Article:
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A new Poor Lily album is a truly welcome treat. Their spectacular debut was a welcome alternative to the cookie-cutter punk that dominates NYC’s scenester punk scene. On their sophomore effort, the Bronx-based trio outdo themselves with a raging collection of songs that recall ’90s noise rock as much as SST hardcore.
First and foremost, the longest song out of 19 clocks in at two and a half minutes, so expect to be pummeled mercilessly and left to bleed on the floor when it’s all over. Take the best elements of The Minutemen, The Jesus Lizard, Dead Kennedys and Fugazi and you have the vicious whirlwind that is Vuxola. Drummer Dom Biaocco is the syncopated metronome, Alan Myers via Mitch Mitchell, while Max Caphaw‘s guitar recalls Ian MacKaye, East Bay Ray and Greg Ginn, with one finger on Duane Denison and another on Thor Eisentrager. Meanwhile, Adam Wisnieski‘s bass straddles Joe Lally and Earl Liberty and his vocals simultaneously recall D. Boon, Jello Biafra and Guy Picciotto without imitation. It’s everything great about punk rock without all the bummer filler.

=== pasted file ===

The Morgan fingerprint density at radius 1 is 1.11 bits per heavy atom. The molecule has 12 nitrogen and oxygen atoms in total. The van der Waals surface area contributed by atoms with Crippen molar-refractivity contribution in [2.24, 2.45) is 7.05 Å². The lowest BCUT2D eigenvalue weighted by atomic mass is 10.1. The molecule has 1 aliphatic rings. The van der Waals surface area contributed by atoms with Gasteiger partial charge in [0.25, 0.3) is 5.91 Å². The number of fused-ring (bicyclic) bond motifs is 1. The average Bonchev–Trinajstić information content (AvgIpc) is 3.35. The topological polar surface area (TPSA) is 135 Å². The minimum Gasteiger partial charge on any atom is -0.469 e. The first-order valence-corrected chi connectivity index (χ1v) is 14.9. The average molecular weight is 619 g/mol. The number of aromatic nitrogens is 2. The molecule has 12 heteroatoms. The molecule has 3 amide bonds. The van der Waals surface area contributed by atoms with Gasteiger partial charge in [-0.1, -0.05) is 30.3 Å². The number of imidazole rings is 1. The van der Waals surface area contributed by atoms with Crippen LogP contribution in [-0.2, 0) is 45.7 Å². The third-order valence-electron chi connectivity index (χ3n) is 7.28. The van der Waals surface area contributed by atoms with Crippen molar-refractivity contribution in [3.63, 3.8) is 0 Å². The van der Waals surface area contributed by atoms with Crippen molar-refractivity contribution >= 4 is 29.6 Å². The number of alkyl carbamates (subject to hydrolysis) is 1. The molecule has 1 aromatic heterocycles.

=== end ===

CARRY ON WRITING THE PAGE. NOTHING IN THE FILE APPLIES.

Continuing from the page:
It’s nice to know that there are still punk bands out there that value musicianship and song-craft as much as their punk rock ethos. In doing so, Poor Lily have joined the ranks of bands who evolved punk into something more than three chords and a sneer. It’s real music for real people, so leave your pretensions at the door. And grab me a beer.
While you’re at it, check out Poor Lily’s EP Three Songs – the last songs they recorded with engineer/producer Jacques Cohen (RIP), a true friend and benefactor to bands along the Hudson River whose sphere of influence will be sorely missed. Includes the Poor Lily “epic” (almost three and a half minutes!) “Third Rail,” a powerful In on the Kill Taker-era Fugazi-esque barn-burner of a track. Also a song about Alejandro Jodorowsky‘s jaw-dropping spiritual journey on film, El Topo. Yeah, it’s good.
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